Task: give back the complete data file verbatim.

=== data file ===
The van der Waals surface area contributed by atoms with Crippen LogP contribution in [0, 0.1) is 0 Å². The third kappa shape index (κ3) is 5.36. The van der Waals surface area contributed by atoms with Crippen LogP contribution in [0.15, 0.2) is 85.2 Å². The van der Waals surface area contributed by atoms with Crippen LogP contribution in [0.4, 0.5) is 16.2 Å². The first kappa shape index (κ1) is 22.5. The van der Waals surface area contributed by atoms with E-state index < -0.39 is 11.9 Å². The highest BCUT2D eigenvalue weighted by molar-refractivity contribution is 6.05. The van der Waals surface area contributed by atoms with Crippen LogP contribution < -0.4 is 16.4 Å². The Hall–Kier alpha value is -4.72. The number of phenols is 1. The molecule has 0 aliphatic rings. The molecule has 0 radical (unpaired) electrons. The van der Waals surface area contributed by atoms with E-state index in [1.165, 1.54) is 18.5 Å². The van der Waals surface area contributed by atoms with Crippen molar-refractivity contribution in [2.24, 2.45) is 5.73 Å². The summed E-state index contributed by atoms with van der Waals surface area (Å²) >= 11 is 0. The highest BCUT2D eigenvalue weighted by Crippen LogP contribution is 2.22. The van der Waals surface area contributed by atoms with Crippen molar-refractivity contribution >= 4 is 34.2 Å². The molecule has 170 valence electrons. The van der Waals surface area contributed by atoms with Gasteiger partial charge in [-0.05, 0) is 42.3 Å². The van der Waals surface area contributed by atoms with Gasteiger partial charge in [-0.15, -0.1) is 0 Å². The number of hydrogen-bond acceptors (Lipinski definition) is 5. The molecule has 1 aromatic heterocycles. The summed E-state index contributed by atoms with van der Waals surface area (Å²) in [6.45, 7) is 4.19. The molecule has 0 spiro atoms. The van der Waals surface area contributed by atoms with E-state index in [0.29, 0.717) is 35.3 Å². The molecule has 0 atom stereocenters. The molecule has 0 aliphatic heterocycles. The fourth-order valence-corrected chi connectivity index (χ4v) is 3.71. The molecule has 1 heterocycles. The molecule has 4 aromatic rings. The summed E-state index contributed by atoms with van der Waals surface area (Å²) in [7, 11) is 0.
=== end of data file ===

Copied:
The van der Waals surface area contributed by atoms with Crippen LogP contribution in [0, 0.1) is 0 Å². The third kappa shape index (κ3) is 5.36. The van der Waals surface area contributed by atoms with Crippen LogP contribution in [0.15, 0.2) is 85.2 Å². The van der Waals surface area contributed by atoms with Crippen LogP contribution in [0.4, 0.5) is 16.2 Å². The first kappa shape index (κ1) is 22.5. The van der Waals surface area contributed by atoms with E-state index < -0.39 is 11.9 Å². The highest BCUT2D eigenvalue weighted by molar-refractivity contribution is 6.05. The van der Waals surface area contributed by atoms with Crippen LogP contribution < -0.4 is 16.4 Å². The Hall–Kier alpha value is -4.72. The number of phenols is 1. The molecule has 0 aliphatic rings. The molecule has 0 radical (unpaired) electrons. The van der Waals surface area contributed by atoms with E-state index in [1.165, 1.54) is 18.5 Å². The van der Waals surface area contributed by atoms with Crippen molar-refractivity contribution in [2.24, 2.45) is 5.73 Å². The summed E-state index contributed by atoms with van der Waals surface area (Å²) >= 11 is 0. The highest BCUT2D eigenvalue weighted by Crippen LogP contribution is 2.22. The van der Waals surface area contributed by atoms with Crippen molar-refractivity contribution >= 4 is 34.2 Å². The molecule has 170 valence electrons. The van der Waals surface area contributed by atoms with Gasteiger partial charge in [-0.05, 0) is 42.3 Å². The van der Waals surface area contributed by atoms with Gasteiger partial charge in [-0.15, -0.1) is 0 Å². The number of hydrogen-bond acceptors (Lipinski definition) is 5. The molecule has 1 aromatic heterocycles. The summed E-state index contributed by atoms with van der Waals surface area (Å²) in [6.45, 7) is 4.19. The molecule has 0 spiro atoms. The van der Waals surface area contributed by atoms with E-state index in [0.29, 0.717) is 35.3 Å². The molecule has 0 atom stereocenters. The molecule has 0 aliphatic heterocycles. The fourth-order valence-corrected chi connectivity index (χ4v) is 3.71. The molecule has 1 heterocycles. The molecule has 4 aromatic rings. The summed E-state index contributed by atoms with van der Waals surface area (Å²) in [7, 11) is 0.